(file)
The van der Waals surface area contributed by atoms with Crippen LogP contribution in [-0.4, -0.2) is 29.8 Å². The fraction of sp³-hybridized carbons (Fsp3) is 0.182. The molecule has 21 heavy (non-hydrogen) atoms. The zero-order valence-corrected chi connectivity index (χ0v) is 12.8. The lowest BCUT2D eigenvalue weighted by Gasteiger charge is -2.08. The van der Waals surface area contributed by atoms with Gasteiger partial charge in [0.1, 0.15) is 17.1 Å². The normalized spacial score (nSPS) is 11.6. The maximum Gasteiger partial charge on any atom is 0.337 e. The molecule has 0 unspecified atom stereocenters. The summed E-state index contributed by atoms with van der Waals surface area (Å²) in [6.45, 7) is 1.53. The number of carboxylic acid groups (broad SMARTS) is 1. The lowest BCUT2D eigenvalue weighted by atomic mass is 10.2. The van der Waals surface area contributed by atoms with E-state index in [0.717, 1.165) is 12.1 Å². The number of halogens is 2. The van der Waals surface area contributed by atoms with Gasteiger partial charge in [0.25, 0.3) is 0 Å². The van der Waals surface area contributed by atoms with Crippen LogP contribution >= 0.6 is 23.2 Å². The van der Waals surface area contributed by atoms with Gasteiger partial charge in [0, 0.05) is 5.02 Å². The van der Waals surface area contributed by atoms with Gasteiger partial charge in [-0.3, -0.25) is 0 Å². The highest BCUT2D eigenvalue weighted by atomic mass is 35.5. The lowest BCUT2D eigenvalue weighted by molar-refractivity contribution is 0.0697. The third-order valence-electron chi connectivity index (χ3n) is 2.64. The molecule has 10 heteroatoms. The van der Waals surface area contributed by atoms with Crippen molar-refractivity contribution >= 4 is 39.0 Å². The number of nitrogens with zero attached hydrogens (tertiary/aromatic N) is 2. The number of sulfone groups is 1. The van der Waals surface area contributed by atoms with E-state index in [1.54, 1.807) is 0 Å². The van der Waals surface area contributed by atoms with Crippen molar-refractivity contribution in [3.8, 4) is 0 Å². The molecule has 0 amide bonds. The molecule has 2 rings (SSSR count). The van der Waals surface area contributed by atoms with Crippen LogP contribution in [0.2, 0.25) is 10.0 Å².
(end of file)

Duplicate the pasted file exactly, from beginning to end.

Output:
The van der Waals surface area contributed by atoms with Crippen LogP contribution in [-0.4, -0.2) is 29.8 Å². The fraction of sp³-hybridized carbons (Fsp3) is 0.182. The molecule has 21 heavy (non-hydrogen) atoms. The zero-order valence-corrected chi connectivity index (χ0v) is 12.8. The lowest BCUT2D eigenvalue weighted by Gasteiger charge is -2.08. The van der Waals surface area contributed by atoms with Gasteiger partial charge in [0.1, 0.15) is 17.1 Å². The normalized spacial score (nSPS) is 11.6. The maximum Gasteiger partial charge on any atom is 0.337 e. The molecule has 0 unspecified atom stereocenters. The summed E-state index contributed by atoms with van der Waals surface area (Å²) in [6.45, 7) is 1.53. The number of carboxylic acid groups (broad SMARTS) is 1. The lowest BCUT2D eigenvalue weighted by atomic mass is 10.2. The van der Waals surface area contributed by atoms with E-state index in [0.717, 1.165) is 12.1 Å². The number of halogens is 2. The van der Waals surface area contributed by atoms with Gasteiger partial charge in [0.25, 0.3) is 0 Å². The van der Waals surface area contributed by atoms with Crippen LogP contribution >= 0.6 is 23.2 Å². The van der Waals surface area contributed by atoms with Gasteiger partial charge in [0, 0.05) is 5.02 Å². The van der Waals surface area contributed by atoms with Gasteiger partial charge in [-0.3, -0.25) is 0 Å². The highest BCUT2D eigenvalue weighted by atomic mass is 35.5. The lowest BCUT2D eigenvalue weighted by molar-refractivity contribution is 0.0697. The third-order valence-electron chi connectivity index (χ3n) is 2.64. The molecule has 10 heteroatoms. The van der Waals surface area contributed by atoms with Crippen molar-refractivity contribution >= 4 is 39.0 Å². The number of nitrogens with zero attached hydrogens (tertiary/aromatic N) is 2. The number of sulfone groups is 1. The van der Waals surface area contributed by atoms with E-state index in [1.54, 1.807) is 0 Å². The van der Waals surface area contributed by atoms with Crippen molar-refractivity contribution in [3.8, 4) is 0 Å². The molecule has 0 amide bonds. The molecule has 2 rings (SSSR count). The van der Waals surface area contributed by atoms with Crippen LogP contribution in [0.2, 0.25) is 10.0 Å².